The talking heads and so-call analysts that are advocates of this being a new bull market have simply not done their homework. In my opinion, as is the case with the public, they too are being lead by emotion. Plus, it’s a whole lot easier to sell people on something they can see rather than something that they can’t. I wish my conscience would let me take the easy road out and make the easy sell, but it won’t. When I called, in print, the top in 2000, few listened. When I explained, in print and on the air, throughout the 2005, 06 and 07 period that we were dealing with an extended 4-year cycle advance and that the stretching of that cycle would only make matters worse, few listened and, yes, the call of The top was made to my subscribers in 2007. I also saw the exact same thing with the call of the top in housing in 2005, which yes, that too was in print. Then, there was the call of the top in crude oil in 2008. I gave the details to my subscribers in print, but there was so much hype about $200 oil that I could not resist the temptation and I made this call on the air. You can not imagine the negative response I got from that. Oh, and more recently there was the 2011 top in gold and the even more recent decline seen there. Yes, this too is in print in my research letters. My point here is not my previous calls of major tops. Rather, my point here is that I am not afraid of sticking with my data and not letting the emotion drive me to join the herd to the slaughter, even when it maybe a hard sell. My point here is that the same methods used to make these other calls is currently being used today and just as was the case with these previous calls, the DNA Markers that I have found to have occurred at every major top since 1896 are key. All the while, the longer the rally lasts, the more convincing it becomes and the bigger the trap and train wreck that follows will be. If you would like to know more about the DNA Markers, current expectations and the identification of the DNA Markers, that data is available realtime as it all unfolds through the research letters and short-term updates at Cycle News & Views. Please, don’t be fooled by the mainstream hype and emotion.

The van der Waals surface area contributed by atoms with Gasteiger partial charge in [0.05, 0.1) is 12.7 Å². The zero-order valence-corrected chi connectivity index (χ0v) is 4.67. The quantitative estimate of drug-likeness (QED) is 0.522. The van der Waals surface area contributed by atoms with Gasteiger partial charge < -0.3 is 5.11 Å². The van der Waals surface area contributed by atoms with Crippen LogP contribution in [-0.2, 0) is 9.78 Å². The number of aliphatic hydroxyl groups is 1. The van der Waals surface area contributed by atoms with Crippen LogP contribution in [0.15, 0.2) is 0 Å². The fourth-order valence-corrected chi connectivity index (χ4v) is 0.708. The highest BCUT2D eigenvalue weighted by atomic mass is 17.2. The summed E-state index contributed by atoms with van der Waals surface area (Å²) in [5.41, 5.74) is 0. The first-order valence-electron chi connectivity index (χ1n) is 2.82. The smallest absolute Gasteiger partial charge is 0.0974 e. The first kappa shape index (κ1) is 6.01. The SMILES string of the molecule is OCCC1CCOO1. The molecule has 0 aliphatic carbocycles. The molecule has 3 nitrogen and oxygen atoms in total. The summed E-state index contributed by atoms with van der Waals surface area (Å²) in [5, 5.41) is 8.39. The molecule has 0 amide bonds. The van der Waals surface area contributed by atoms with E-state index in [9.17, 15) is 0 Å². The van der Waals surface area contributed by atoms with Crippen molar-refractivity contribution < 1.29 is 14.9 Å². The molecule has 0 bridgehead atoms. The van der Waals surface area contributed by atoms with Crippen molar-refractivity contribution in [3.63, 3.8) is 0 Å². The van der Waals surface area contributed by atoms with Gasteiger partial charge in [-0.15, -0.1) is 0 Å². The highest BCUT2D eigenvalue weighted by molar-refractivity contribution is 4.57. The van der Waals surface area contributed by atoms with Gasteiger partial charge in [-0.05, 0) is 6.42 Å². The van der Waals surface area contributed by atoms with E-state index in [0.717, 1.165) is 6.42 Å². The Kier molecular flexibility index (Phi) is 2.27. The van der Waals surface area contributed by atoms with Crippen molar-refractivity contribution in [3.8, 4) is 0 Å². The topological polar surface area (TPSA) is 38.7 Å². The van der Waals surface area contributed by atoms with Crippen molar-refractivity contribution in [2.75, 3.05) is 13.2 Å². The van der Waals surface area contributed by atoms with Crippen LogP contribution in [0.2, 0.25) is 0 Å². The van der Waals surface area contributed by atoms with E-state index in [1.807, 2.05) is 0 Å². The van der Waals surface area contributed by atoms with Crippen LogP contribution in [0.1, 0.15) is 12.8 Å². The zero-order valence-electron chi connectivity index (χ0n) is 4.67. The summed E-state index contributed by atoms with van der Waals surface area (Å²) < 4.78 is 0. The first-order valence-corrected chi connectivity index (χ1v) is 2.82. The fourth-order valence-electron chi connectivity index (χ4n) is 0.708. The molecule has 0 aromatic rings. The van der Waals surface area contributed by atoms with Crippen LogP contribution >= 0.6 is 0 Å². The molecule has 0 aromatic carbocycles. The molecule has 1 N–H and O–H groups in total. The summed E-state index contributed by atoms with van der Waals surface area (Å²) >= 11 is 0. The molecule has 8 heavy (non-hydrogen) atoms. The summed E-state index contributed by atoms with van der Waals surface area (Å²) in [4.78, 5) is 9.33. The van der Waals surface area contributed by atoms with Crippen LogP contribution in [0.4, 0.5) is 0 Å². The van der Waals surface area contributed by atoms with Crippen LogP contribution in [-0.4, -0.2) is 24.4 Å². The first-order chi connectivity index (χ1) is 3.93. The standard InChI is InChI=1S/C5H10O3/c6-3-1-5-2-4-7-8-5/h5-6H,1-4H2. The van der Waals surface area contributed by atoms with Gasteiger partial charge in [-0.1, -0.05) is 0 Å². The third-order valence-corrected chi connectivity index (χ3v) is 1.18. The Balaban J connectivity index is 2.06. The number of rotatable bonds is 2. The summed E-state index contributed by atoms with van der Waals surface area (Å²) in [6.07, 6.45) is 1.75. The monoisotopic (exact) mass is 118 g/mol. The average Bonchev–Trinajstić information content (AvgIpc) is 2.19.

Tim W. Wood
Statistics: Posted by yoda — Wed Jun 12, 2013 1:25 pm
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UBER is a cell phone app which makes the business of hailing a cab much easier.
One need only press the UBER button and instantly one knows where the next cab is, how long the ride will take, how much the ride will cost, and the fare will even come right out of a linked account. No fuss no muss.
The taxi companies hate UBER however and the start-up has had to fight entrenched interests in nearly every urban area it has entered. Detroit is no different. But unlike in most urban areas the taxi companies are not particularly strong in the Motor City so UBER has an advantage.